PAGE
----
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Is mobile messaging the future of customer service in travel

Messaging apps are expected to propel the travel industry forward in this technological age with some big name brands already buckling up for the ride.

Messaging apps are expected to propel the travel industry forward in this technological age with some big name brands already buckling up for the ride.

Think Whatsapp, Facebook Messenger, Skype – platforms that allow users to send instant messages, taking the concept of email to the next level.

The March Travel Expert Index from travel tech firm Sabre identified chatbots as the tech trend most experts were excited about.

So what’s so exciting about the new technology? It’s a new, highly accessible way of engaging with customers – something which is increasingly important.

Microsoft’s 2016 State of Global Customer Service Report found that 56% of global consumers have higher expectations for customer service now than one year ago – a number that jumps to 68% for 18 to 34 year olds.

Speaking at the Destination Australia conference in Sydney least week, Facebook interim managing director Paul McCrory forecast that 2 billion people would be using Messenger around the world by 2018.

Facebook's Paul McCrory speaking at Destination Australia

Facebook’s Paul McCrory speaking at Destination Australia

He identified the technology as a way of connecting travellers with the “best ideas and stories” if harnessed correctly.

“It can help to disperse them across the country and enjoy themselves, and not just make money for the city they are arriving into,” he said.

As a result, Facebook recently partnered with Qantas to launch the Qantas Concierge Bot.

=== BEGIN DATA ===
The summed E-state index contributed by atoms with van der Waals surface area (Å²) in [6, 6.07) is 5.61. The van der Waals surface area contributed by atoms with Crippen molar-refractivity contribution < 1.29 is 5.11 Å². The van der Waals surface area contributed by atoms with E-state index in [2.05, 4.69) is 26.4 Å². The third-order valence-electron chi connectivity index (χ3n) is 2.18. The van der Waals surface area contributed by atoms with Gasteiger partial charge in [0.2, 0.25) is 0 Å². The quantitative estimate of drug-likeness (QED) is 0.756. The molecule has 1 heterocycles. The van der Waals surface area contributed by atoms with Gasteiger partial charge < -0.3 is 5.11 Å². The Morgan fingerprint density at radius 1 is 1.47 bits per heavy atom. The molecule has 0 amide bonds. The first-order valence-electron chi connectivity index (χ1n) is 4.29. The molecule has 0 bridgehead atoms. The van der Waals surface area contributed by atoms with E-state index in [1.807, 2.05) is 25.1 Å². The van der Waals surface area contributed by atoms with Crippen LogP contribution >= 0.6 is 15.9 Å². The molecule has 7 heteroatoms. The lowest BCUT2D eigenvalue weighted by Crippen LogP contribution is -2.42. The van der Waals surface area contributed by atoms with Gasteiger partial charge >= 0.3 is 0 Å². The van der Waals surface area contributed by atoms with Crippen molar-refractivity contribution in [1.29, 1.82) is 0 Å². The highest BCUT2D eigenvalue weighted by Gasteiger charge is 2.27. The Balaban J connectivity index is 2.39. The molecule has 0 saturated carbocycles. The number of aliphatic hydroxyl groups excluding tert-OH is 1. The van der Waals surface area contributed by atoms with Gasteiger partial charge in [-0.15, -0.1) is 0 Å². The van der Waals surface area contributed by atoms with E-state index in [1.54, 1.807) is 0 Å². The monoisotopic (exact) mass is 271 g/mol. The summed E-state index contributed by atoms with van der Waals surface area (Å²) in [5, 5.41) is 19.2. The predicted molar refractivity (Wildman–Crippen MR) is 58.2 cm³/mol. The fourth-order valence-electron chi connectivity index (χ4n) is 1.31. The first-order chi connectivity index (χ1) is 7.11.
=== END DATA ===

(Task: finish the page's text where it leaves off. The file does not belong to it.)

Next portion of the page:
The bot, which launched back in February, promises to give customers “personalised travel inspiration” with the added bonus of faster responses and more relevant information.

The launch of the bot is part of Qantas’ strategy to give customers faster responses and more relevant information through easily accessible channels.


Kristin Carlos, Qantas Head of Digital and Entertainment described the feature as an “evolution” of the airline’s customer communications.

“We recognise that different people want to communicate with us in different ways,” she said.

“With over 15 million people on Facebook in Australia, growing our presence with the social networking service makes sense.”

So what’s in the virtual library of “rich travel content” accessible using the bot?

Sale information and destination inspiration in line like information about beach destinations or AirBnB’s tailored to each user using insights gained from customer interactions and conversations.

As a result, Qantas expected the artificial intelligence-backed service to become effective over time, enhancing its power as a customer service tool.

Over the course of this year, the airline will grow the chat bot’s capability to offer a full suite of concierge services including operational notifications such as itineraries, flight and gate change updates and boarding passes.

Expedia has also recently ventured into the arena, introducing a Facebook messenger bot for booking hotels back in June last year, extending the technology to Skype in December.

Are you excited about the potential of chatbots and mobile messaging? Are you already using messaging to talk travel?